Sugar Adapted vs. Fat Adapted

Sugar adapted means your body is accessing the glycogen you’ve stored—not the fat.

When you’re sugar adapted, your body prefers glycogen as the fuel source. Your body will demand it. This is why you get hangry.

Have you ever eaten something for breakfast, like cereal, then a few hours later your body tells you that you need to eat right away? I hear this from my students in my monthly coaching program, Self Coaching Scholars, all the time. This is what it’s like to be sugar adapted.

You eat more often. You eat a lot of sugar and flour. You don’t access fat for fuel because it’s not as efficient and because you’re raising your insulin level.

Fat adapted means your body is accessing the fat it stored from the food you ate. Your body knows it’s not getting sugar and flour, so it defaults to fat.

When you’re fat adapted, you can go a long time without eating because your body doesn’t crave flour and sugar.

The Problems With Eating Sugar and Flour

There are seven problems with eating sugar and flour:

  1. Sugar and flour are concentrated in ways your body isn’t used to.
  2. Eating sugar and flour causes a surge of sugar in the blood.
  3. The surge of sugar in the blood is compensated for by a huge surge of insulin from the pancreas.
  4. The insulin increase prevents fat access.
  5. Too much insulin creates insulin resistance.
  6. Blood sugar surge drops create cravings.
  7. Sugar and flour are extremely fattening.

You need to be fat adapted if you want to lose weight.

How to Become Fat Adapted

Knowing all this, the question then becomes this: How do we become fat adapted?

Here’s the four-step process to become fat adapted:

  1. Eliminate sugar and flour and replace them with healthy fats.
  2. Stop snacking.
  3. Skip meals without hunger (to allow your body to use fat for the meal instead of new food).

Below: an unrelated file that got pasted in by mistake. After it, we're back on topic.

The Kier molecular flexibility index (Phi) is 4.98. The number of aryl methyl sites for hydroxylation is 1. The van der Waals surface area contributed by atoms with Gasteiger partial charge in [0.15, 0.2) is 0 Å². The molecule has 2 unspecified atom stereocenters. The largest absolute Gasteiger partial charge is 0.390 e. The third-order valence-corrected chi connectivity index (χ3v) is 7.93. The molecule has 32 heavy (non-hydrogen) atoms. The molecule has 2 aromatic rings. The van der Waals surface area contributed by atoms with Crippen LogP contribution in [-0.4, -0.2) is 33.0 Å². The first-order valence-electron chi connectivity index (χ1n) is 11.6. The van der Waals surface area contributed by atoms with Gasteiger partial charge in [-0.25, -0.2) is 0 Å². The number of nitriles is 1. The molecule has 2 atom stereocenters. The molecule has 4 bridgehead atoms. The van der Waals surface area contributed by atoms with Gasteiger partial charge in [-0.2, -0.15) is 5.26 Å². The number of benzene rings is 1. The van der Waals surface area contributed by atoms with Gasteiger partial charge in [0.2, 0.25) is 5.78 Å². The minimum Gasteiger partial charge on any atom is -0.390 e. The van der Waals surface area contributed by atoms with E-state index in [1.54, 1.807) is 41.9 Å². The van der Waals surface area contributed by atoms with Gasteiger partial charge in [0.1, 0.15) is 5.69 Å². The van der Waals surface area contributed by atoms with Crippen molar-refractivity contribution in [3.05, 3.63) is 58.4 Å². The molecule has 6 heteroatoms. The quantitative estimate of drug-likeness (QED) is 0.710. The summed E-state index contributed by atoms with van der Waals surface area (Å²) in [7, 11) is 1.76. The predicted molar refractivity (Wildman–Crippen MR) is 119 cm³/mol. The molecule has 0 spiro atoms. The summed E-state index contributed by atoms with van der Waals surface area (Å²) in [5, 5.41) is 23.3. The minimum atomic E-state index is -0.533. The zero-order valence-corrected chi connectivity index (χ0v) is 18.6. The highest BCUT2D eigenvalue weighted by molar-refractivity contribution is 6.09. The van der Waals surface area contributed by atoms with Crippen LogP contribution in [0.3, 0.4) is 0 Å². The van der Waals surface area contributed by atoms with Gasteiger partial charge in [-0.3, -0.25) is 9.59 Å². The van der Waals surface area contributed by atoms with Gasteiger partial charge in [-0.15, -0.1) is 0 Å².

4. Use intermittent fasting (from the time you stop eating at night until the time you start eating again at breakfast, where you “break the fast”).

What about getting enough calories?

You don’t need calories from new food. The food you’re accessing on your body is counted as calories.

Counting calories is outdated. Focus on hormones and insulin.

You don’t need to freak out about calories. As long as you have fat on your body, you have enough calories. Don’t get caught up in the calorie count.

What about starvation mode and my metabolism?

You only go into starvation mode when you’re a sugar burner and you don’t get enough calories. Your body is craving the sugar. Your body is constantly eating and not accessing fat.

This is what happens when you go on crazy diets like keto. You never lose weight and keep it off.

Your metabolism goes up when you’re in fat adaptation and you use intermittent fasting. Your adrenaline goes up. Your metabolism then goes up.

Eating to balance hormones creates an efficient metabolism. You create a system where your body is efficiently accessing fat.

The Problems With Eating All the Time

There are six problems with eating all the time:

  1. Insulin resistance
  2. Perpetuating sugar adaptation
  3. You become better at storing vs. accessing fat
  4. Always thinking about food
  5. Inconsistent blood sugar
  6. Cravings, overhunger, overdesire

So, now that you know why it’s so bad to eat all the time and be addicted to sugar and flour, what can you do about it?

Give up sugar. Give up flour. Stop snacking.

It’s simple—but it’s not easy.

How to Successfully Live a Fat Adapted Life

  1. Give up flour, sugar, and snacking cold turkey. You will feel terrible and have cravings for two to six weeks. You’ll have cravings and go through withdrawal. The transition is hard.
  2. Become aware of your body. Become aware of hunger and your emotions. You start feeling sensations more acutely during this process.
  3. Manage your mental health. Your cravings will go away. Your hunger will change. However, your emotions will stay. You have to learn how to experience those emotions without resisting, reacting, or avoiding them.

How Do You Know If You’re Fat Adapted?

You’ll know if you’re fat adapted if …

  1. It’s easy to go hours without eating.
  2. You feel even energy through the day.
  3. You eat fuel in large quantities less often.
  4. Cravings are gone.

Benefits of Fat Adaptation

There are enormous benefits of fat adaptation:

  1. Your body was designed for it.
  2. Your body becomes efficient at burning fat, not storing it.
  3. It makes you insulin sensitive. (You need very little insulin to store fat, which means your body will access the fat easily.)
  4. It’s more convenient to not have to eat all the time.
  5. You’ll have steady energy all day.
  6. You’ll have a lean body effortlessly.

How to Apply This to Your Life

Join me right now in this training video, where you can download your free worksheet and learn how to become fat adapted.

To learn more about my monthly coaching program, visit